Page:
After Further Review: Saints vs. Chargers tape breakdown - FOX 8 WVUE New Orleans News, Weather, Sports

After Further Review: Saints vs. Chargers tape breakdown

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The Saints did what they do.

When the prime time lights came on, they stepped up. Their effort earned them their first win of the season.

At 1-4, they still have miles to go. But it's a whole lot better than being winless heading into the bye week.

Let's break it all down.

 

The Final 17:57

At the 2:57 mark of the third quarter things looked bad for the Saints. They were on their heels, deep in their own territory and trailed 24-14.

0-5 looked like a real possibility.

The series prior the boo-birds came calling when the Saints committed back-to-back false start penalties. Anxiety was an all-time high inside the Mercedes Benz Superdome.

On 2nd&10 Drew Brees badly overthrew a pass that was intercepted and returned for a touchdown. But on the play Melvin Ingram burst through the Jermon Bushrod block to get to Brees but hit Brees with the top of his helmet. He was correctly flagged for a 15-yard roughing the passer penalty. Instead of falling behind 31-14, the Saints kept the ball.

And they never looked back.

In the final 17:57, the Saints completely dominated. Brees connected on his first nine passes while the Saints outscored the Chargers, 17-0 and out-gained them 207-79 in total yards.

The Record-Breaker

The significance of Drew Brees passing Johnny Unitas consecutive games with a touchdown pass streak didn't truly hit me until I put it all in perspective.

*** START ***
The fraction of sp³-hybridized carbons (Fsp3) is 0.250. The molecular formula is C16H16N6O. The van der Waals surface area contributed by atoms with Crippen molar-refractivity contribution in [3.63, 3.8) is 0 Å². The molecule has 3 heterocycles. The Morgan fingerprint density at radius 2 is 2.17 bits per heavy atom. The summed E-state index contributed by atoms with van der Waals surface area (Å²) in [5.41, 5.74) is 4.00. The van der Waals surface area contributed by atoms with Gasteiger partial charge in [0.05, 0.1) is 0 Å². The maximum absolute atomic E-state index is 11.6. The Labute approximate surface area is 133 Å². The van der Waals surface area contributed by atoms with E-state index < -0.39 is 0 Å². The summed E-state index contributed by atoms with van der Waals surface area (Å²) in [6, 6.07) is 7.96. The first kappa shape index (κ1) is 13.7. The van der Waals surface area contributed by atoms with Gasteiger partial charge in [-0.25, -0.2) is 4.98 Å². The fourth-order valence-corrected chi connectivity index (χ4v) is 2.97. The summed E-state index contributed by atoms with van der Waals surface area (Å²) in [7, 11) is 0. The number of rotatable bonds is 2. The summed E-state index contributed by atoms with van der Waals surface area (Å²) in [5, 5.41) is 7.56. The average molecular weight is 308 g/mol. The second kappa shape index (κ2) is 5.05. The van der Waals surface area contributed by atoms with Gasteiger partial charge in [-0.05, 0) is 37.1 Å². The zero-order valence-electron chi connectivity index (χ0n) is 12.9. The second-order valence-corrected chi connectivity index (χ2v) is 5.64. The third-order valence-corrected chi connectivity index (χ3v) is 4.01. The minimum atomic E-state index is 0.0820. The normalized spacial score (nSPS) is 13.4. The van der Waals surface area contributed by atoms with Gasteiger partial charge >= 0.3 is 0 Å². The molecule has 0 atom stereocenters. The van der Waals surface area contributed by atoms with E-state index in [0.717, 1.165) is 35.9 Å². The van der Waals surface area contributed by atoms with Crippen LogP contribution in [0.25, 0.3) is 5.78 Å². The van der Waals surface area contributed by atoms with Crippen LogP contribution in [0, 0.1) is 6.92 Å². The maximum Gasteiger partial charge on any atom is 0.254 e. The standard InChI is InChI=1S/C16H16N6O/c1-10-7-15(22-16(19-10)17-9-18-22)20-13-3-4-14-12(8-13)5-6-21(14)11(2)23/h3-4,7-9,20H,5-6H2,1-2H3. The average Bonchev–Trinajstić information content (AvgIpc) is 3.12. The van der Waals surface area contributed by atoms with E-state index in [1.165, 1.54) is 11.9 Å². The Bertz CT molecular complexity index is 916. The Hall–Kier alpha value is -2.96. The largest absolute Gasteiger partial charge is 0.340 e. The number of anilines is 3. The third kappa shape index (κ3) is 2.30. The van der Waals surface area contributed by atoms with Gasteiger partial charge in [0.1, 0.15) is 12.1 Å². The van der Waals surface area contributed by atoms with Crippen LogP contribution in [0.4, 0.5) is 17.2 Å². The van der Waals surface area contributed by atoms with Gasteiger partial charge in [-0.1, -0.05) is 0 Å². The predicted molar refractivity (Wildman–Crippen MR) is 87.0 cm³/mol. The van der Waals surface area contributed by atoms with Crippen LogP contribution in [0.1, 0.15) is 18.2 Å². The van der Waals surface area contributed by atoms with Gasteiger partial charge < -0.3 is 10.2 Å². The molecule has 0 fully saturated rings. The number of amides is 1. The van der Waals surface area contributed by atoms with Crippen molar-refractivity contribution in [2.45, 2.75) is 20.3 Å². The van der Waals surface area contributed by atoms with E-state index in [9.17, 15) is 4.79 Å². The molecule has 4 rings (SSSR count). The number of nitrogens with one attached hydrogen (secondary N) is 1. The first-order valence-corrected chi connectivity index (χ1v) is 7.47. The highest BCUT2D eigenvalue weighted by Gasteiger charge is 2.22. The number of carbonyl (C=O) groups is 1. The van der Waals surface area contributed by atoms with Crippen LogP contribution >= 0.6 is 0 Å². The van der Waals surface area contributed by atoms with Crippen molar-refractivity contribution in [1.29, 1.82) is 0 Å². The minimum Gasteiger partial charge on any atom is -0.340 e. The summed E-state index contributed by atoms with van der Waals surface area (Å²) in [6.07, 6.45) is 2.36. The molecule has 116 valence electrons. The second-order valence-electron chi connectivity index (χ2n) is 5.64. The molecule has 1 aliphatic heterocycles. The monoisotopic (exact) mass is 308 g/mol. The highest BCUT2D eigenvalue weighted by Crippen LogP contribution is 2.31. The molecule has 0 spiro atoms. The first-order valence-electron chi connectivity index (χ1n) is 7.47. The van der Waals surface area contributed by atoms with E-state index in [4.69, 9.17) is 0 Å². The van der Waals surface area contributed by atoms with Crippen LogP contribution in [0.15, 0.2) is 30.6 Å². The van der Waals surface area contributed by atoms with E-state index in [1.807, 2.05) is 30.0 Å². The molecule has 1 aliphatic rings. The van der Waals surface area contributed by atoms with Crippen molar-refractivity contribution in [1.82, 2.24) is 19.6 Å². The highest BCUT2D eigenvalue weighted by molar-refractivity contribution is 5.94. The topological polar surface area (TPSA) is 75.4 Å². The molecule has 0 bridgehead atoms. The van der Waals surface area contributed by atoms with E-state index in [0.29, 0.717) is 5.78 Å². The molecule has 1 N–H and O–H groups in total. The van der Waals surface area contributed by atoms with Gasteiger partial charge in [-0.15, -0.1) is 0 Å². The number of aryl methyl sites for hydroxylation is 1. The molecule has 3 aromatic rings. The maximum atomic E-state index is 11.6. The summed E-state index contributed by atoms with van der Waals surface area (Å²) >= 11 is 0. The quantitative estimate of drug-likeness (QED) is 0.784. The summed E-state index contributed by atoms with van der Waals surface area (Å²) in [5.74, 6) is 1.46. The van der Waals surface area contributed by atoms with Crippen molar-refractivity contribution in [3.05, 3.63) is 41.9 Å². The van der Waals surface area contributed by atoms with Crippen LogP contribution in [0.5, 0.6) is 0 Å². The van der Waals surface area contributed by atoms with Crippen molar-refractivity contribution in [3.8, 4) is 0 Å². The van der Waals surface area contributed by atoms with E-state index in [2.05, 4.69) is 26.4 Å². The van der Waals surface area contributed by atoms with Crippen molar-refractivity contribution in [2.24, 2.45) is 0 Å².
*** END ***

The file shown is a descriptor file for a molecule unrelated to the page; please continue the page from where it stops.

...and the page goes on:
For starters, it shows just how great of a quarterback Unitas was. He played in a totally different era where twenty passes a game was considered a lot. The game has evolved so much more in favor of quarterbacks since that time. And yet it still took 52 years to break it.

I thought of all the ALL-TIME GREATS, not just very good quarterbacks to come after him: Bart Starr, Roger Staubach, Terry Bradshaw, Dan Marino, Joe Montana, Brett Favre Troy Aikman, Tom Brady and Peyton Manning.

That's just off the top of my head and none of them even came close.

As for play it was vintage Brees.

He read the pre-snap coverage and pressure. Took the snap, climbed the pocket, knew exactly when his receiver would pop wide open and fired a ball downfield to Devery Henderson with pinpoint accuracy.

Brees, as usual, made it look easy.

Breaking that record was anything but.

 

Other Observations

-         The Chargers were not afraid to blitz Brees. In fact, I'm not sure that Brees has blitzed that much all season. In all, San Diego blitzed 21 times. Brees was not perfect but he was effective. On those plays Brees was 12-21, 204 yards, two touchdowns, one interception, one sack and one fumble that was fortunately recovered by Mark Ingram.